Rewritten version after testing (with thanks for all suggestions so far).

Here's the partial solution of what I'm trying to do in blender 2.8: PARTIAL solution using cloth This is a slowly collapsing version of the more solid/crisp effect I'm hoping to produce and has been made with the cloth modifier on with structural and bend settings around 400.

The initial shape is shown as follows and should be producing a rather pointed 'dome' effect, as per the picture. Panel segment in Blender 'object' and 'edit' modes with CONCEPTUAL dome shown beneath

The segments have to curve to an apex and fit together perfectly.

Here's my starting point for the above cloth sim version. Possible Starting Point

Can anybody suggest a method of convincing Blender to curve two planes (up to a total of six for the full 'dome') so that they fit together along an edge, bending to accommodate the curve and without flapping all over the place as per the cloth sim?

I do understand that there are other ways of creating a similar shape, but the first prize is using the above idea.

Edit: The Domed tent example is very similar in effect needed, but how to ensure the panel form is simply bent, not stretched?

Blend File

  • 2
    $\begingroup$ could you please show your current topology so that it's easier to understand? $\endgroup$
    – moonboots
    Apr 26, 2019 at 8:09
  • 1
    $\begingroup$ Possible duplicate of How to create a rounded cone $\endgroup$ Apr 26, 2019 at 9:29
  • $\begingroup$ Nothing like the rounded cone solution, I'm afraid – interesting, though. Images following... $\endgroup$ Apr 26, 2019 at 10:16
  • $\begingroup$ I would think all you need to do is use the screw modifier, no? $\endgroup$ Apr 26, 2019 at 12:18
  • $\begingroup$ @Coffeehouse Check the new image I've added above which shows six of the panels standing vertically. I want to achieve an effect where the panels bend inwards together, joining along the long, curved edges. The screw modifier produces some amazing effects with this piece, though, even if it's not what I'm looking for. If you can do it, tell me, please? $\endgroup$ Apr 26, 2019 at 12:43

2 Answers 2


I don't think this topology is the best to make a dome, but here is a solution:

  • Make sure you've applied the scale of your object.
  • Shift a bit your mesh from its origin.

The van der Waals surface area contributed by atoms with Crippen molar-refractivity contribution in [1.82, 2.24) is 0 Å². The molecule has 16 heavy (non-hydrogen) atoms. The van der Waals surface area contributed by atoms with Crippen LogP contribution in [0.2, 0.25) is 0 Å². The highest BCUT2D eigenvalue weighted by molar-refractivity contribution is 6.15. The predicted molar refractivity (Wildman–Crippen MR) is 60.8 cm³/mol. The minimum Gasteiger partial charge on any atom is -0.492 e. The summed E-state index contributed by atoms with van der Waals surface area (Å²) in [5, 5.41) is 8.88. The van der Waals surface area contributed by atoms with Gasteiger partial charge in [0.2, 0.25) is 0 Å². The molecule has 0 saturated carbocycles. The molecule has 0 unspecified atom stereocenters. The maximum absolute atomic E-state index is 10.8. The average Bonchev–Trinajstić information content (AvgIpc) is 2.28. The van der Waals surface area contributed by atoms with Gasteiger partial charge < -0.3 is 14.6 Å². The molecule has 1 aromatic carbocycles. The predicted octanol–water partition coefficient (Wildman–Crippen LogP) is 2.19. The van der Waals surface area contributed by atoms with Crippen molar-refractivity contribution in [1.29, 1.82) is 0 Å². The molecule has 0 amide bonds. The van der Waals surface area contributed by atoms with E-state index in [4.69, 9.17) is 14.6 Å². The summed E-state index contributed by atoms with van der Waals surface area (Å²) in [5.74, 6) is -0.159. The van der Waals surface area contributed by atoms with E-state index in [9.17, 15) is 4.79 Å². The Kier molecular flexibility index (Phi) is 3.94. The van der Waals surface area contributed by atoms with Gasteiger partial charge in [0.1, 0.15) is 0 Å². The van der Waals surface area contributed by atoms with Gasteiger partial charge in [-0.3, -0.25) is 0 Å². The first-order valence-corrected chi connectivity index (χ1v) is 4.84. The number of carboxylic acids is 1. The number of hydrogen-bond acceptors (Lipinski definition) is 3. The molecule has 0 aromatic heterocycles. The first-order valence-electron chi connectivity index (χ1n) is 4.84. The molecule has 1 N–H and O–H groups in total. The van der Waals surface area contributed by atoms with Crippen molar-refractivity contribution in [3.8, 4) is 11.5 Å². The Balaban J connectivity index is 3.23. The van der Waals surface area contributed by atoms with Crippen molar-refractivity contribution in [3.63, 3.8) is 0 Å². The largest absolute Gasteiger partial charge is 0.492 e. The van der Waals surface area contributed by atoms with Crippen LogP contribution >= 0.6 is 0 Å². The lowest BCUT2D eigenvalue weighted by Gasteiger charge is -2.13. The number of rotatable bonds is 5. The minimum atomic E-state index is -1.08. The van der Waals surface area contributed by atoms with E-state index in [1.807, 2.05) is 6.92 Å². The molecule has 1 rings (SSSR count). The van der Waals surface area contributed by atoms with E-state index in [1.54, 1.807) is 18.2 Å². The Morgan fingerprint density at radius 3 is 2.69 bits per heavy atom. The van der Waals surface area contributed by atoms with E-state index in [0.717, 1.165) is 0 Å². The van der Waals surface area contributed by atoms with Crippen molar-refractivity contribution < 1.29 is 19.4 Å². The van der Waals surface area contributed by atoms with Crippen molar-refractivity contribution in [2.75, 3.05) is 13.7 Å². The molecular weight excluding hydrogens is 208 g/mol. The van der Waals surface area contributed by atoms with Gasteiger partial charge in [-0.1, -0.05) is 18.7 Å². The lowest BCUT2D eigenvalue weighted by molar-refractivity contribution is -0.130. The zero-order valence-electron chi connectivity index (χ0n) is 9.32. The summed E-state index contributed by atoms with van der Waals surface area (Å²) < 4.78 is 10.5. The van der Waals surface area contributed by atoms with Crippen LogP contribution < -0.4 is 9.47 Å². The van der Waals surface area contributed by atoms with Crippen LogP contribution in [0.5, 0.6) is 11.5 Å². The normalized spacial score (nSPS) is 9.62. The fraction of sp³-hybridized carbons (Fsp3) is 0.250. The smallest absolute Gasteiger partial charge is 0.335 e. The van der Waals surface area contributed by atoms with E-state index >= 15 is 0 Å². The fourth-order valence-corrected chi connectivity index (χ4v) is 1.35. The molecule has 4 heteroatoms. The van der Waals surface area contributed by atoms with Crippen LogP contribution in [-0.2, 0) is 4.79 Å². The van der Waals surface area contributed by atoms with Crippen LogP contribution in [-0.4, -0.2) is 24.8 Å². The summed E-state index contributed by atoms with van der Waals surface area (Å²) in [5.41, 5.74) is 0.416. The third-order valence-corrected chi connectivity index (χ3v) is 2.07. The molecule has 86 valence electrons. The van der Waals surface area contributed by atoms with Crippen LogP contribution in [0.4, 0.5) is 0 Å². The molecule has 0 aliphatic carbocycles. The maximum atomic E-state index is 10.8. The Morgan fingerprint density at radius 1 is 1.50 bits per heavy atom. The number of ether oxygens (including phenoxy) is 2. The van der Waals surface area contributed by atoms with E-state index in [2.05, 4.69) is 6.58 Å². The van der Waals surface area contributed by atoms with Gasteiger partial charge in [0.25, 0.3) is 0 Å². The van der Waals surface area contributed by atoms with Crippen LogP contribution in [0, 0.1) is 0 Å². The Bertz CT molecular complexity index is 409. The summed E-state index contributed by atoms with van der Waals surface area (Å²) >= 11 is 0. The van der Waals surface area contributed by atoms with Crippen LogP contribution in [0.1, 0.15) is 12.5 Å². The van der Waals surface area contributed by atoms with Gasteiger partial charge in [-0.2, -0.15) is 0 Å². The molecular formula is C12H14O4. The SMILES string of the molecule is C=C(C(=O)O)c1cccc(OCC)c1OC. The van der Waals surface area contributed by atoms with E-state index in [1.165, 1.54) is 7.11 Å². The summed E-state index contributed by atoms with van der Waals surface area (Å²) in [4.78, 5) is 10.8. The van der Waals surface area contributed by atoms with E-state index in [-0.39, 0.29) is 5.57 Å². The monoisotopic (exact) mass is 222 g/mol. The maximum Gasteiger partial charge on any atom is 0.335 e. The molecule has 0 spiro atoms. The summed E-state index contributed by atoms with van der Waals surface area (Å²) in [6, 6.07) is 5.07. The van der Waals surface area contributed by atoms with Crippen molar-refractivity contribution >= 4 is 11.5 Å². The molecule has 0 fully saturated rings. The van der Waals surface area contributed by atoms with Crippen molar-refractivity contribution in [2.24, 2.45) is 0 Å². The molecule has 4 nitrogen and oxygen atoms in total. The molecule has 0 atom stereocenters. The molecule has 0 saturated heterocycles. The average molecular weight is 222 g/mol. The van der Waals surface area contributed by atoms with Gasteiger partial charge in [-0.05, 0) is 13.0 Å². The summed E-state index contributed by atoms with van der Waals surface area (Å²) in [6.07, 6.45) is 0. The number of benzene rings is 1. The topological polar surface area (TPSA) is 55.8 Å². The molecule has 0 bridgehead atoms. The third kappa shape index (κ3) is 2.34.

• Create a curve which follows approximately the curve you want. Check the direction, put its origin at its bottom.
  • Give your mesh a Curve modifier with the curve as Object.
  • Create an empty at the same point as the mesh origin.
  • Give your mesh an Array modifier, give it a Count of 6. Enable Merge, choose the Object Offset mode with the empty as Object.
  • Rotate the empty 60° on the Z axis. The object should rotate around the Z axis.
  • Shift the mesh a bit so that its bottom stick to its duplications bottom.
  • Edit the curve so that the sides of the mesh stick to its duplications.
  • Edit the object: Select some horizontal edges and scale a bit with the Proportional Editing enabled, so that the vertices of the mesh stick to its duplications.
  • Once you're glad you can apply the modifiers and remove the doubles (but keep a copy somewhere).
  • You'll have to make some additional editing to clean it a bit, create some nice edges with bevels, and to avoid artefacts. I've also used a W > Smooth. You may want to work only on 1/6 of the dome and re-use an array to duplicate it again.

enter image description here

  • $\begingroup$ Ahhhh, right! Not as slick as I'd hoped Blender could provide, not as bad as I'd feared the task might be. Thank you – the topology may not be perfect, but some Victorian designer came up with it and your version looks as good a try as anything without sheets of copper and a batch of solder; as we often say, "It probably seemed like a good idea at the time." $\endgroup$ Apr 26, 2019 at 18:19

You can actually start with a more blocky version of the dome, like this. Blocky Version Just add a Subdivide modifier (Found in the modifiers tab), and tweak the settings to your heart's content. Subdiv modifier can be found here With it on And this is what it looks like as a solid. You can add more subdivisions and turn on smooth shading for a better look. Final product

EDIT: I'm using Blender 2.79b (sorry, haven't started in 2.80 yet), but the same steps apply in all versions, including 2.80.

  • $\begingroup$ Hm. How do I ensure that the form of the panel is maintained/achieved? The spec is for the shape 'as above' and I could spend a very happy time guessing at what might fit, but I'm hoping for a This Does Fit. Imagine the shape cut out in paper six times and taped together along the long edges. No worries with the Blender version, I'm fairly sure this is achievable using some sort of juggle between standard functions – curve modifiers and arrays, or whatever. $\endgroup$ Apr 26, 2019 at 12:01
  • $\begingroup$ Check out the new image I've dropped in above to see the starting point of what I hope to achieve and then imagine bending the panels into the centre of the circle, joining along the curved edges. $\endgroup$ Apr 26, 2019 at 12:47
  • $\begingroup$ @QuinBenson The image isn't showing up. Your method of "taping" them would work. You could try shaping a 3D shape to what you need (Simply by having the flat model behind the 3D model and shaping the 3D model in Orthographic projection) $\endgroup$ Apr 26, 2019 at 14:21

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